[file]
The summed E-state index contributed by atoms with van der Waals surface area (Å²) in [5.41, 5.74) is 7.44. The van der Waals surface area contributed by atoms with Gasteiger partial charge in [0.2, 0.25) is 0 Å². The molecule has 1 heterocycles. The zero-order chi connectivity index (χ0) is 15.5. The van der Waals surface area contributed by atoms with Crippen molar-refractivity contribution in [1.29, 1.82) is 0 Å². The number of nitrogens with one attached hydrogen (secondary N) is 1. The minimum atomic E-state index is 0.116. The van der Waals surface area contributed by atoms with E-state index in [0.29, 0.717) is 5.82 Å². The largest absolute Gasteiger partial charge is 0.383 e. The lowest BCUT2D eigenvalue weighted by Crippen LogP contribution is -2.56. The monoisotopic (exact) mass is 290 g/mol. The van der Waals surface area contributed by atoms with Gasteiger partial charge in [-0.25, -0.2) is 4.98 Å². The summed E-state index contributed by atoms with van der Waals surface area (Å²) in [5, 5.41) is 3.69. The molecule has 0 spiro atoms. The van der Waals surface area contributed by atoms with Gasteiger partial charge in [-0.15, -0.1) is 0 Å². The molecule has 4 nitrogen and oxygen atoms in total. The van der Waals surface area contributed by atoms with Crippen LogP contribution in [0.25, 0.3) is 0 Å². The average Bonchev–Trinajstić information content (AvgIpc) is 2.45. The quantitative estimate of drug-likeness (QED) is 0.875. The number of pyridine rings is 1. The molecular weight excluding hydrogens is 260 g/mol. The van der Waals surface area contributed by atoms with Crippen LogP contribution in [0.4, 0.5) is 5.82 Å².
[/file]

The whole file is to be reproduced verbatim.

The summed E-state index contributed by atoms with van der Waals surface area (Å²) in [5.41, 5.74) is 7.44. The van der Waals surface area contributed by atoms with Gasteiger partial charge in [0.2, 0.25) is 0 Å². The molecule has 1 heterocycles. The zero-order chi connectivity index (χ0) is 15.5. The van der Waals surface area contributed by atoms with Crippen molar-refractivity contribution in [1.29, 1.82) is 0 Å². The number of nitrogens with one attached hydrogen (secondary N) is 1. The minimum atomic E-state index is 0.116. The van der Waals surface area contributed by atoms with E-state index in [0.29, 0.717) is 5.82 Å². The largest absolute Gasteiger partial charge is 0.383 e. The lowest BCUT2D eigenvalue weighted by Crippen LogP contribution is -2.56. The monoisotopic (exact) mass is 290 g/mol. The van der Waals surface area contributed by atoms with Gasteiger partial charge in [-0.25, -0.2) is 4.98 Å². The summed E-state index contributed by atoms with van der Waals surface area (Å²) in [5, 5.41) is 3.69. The molecule has 0 spiro atoms. The van der Waals surface area contributed by atoms with Gasteiger partial charge in [-0.15, -0.1) is 0 Å². The molecule has 4 nitrogen and oxygen atoms in total. The van der Waals surface area contributed by atoms with Crippen LogP contribution in [0.25, 0.3) is 0 Å². The average Bonchev–Trinajstić information content (AvgIpc) is 2.45. The quantitative estimate of drug-likeness (QED) is 0.875. The number of pyridine rings is 1. The molecular weight excluding hydrogens is 260 g/mol. The van der Waals surface area contributed by atoms with Crippen LogP contribution in [0.4, 0.5) is 5.82 Å².